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Tuesday, March 23, 2010

Williams' Criticsim of Soyinka's-"Death and The Kings Horseman"

Adebayo Williams claims in his criticism of Soyinka’s Death and The King’s Horseman that Elesin’s suicide is expected to induce esteem for his besieged culture, causing his role in the story to take on a major historical and political burden. Williams explores the historical and political implications of Elesin’s suicide by exposing the universal fear of death that undermines both classes and cultures. Williams’ ultimately claims that Olunde, Elesin’s son, becomes “the ideological spokesman for the playwright, who is obviously in profound sympathy with the young man’s aspirations.”(190) I believe by showing that death is universal and that Elesin’s ritual is transforms death into an ally of the rulers, Williams is entitled to his claim that the political unconscious behind Elesin’s ritual is the “ideological apparatus of the state,” that it is beneficial for the entire society.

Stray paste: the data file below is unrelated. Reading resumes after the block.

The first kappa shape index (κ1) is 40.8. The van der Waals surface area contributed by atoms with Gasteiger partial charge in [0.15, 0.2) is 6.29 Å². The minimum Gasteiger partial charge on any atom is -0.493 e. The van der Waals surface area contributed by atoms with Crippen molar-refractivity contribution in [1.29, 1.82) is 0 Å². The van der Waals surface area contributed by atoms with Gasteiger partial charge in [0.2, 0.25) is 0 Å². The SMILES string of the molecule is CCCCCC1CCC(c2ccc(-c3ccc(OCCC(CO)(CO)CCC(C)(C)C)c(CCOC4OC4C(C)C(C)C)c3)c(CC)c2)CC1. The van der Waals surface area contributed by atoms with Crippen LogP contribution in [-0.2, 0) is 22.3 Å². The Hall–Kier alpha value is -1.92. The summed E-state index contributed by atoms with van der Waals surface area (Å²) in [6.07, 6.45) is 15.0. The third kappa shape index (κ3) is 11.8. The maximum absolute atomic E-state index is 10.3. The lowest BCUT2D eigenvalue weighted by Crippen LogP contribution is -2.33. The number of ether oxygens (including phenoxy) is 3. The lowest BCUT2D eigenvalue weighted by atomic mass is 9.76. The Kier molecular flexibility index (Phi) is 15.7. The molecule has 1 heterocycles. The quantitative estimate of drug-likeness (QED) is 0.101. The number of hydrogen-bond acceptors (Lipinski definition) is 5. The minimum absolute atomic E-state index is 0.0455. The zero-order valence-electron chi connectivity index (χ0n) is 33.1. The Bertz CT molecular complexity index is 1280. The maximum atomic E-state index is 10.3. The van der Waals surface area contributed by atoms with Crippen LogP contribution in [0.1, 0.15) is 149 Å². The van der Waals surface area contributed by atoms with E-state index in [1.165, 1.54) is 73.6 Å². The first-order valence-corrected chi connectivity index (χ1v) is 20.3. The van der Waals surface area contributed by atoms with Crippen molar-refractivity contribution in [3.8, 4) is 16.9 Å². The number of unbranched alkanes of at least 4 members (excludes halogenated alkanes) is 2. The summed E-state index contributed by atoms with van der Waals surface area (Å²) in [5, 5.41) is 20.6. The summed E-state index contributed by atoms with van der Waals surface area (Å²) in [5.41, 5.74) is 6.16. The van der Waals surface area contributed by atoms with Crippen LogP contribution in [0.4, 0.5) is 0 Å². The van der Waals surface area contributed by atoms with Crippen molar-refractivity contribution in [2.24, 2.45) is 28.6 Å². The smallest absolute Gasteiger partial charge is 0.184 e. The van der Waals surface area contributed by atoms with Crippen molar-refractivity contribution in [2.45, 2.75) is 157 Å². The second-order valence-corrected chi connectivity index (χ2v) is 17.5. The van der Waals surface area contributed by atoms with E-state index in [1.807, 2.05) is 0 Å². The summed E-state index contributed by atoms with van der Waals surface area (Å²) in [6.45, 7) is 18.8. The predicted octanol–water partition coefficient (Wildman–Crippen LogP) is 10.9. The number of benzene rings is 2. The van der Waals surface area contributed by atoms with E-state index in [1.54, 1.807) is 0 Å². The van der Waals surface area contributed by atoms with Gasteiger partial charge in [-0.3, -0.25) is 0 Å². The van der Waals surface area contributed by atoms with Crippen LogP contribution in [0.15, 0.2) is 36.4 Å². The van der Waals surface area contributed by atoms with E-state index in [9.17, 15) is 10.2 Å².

Williams first establishes that “[d]eath become the distinguished scourge and ultimate terror of the ruling class: unconquerable…,” (192) constructing the significance of Elesin’s ritual for the upper class. Williams then shows how Elesin’s honoring of the kings through suicide is socially symbolic and important. Williams claims that Elesin’s role is a “socially symbolic act insofar as it negotiates the painful reality of death for the ruling class,”(193) that according to Althusser is an insidious strategy of survival for the rulers. Then Williams show that death transverses class lines by stating that “it is not just the dominant class that fears death.”(193) This supports Williams’ claim that Althusser is right insofar as this particular maneuver (Elesin’s ritual) is an essential mystification, ultimately beneficial to the entire society. Like Williams states, Elesin’s consciousness has been shaped by his material and political circumstances. Because he is hesitant to embrace his role and accompany the king in death Elesin demonstrates the material and political circumstances that cause him to value his life. However, like Williams, I believe that the ritual that honors the ruling class is ultimately beneficial for the entire society because of the political unconscious underlying it. Williams claims it is a “necessary” mystification that strengthens the culture and society as a whole. Thus, while the playwright is sympathetic towards the aspirations of the Olunde, I believe that he is as sympathetic to Elesin. Because Elesin enjoys a good life as a horseman to the king, his material circumstances, his sacrifice for the benefit of the entire culture is sympathized throughout the text. Because death is a supra-class phenomenon, the cultural implications of Elesin’s ritual are greater than the political ones. Thus, while I agree with Williams that the ritual is a socially symbolic act insofar as it negotiates the reality of death for the ruling class, I believe that benefit for the entire culture is more valued in the play. Further, because of the emphasis on Elesin’s necessary sacrifice, I believe that the playwright is as sympathetic toward Elesin as he is towards the aspiration of Olunde.

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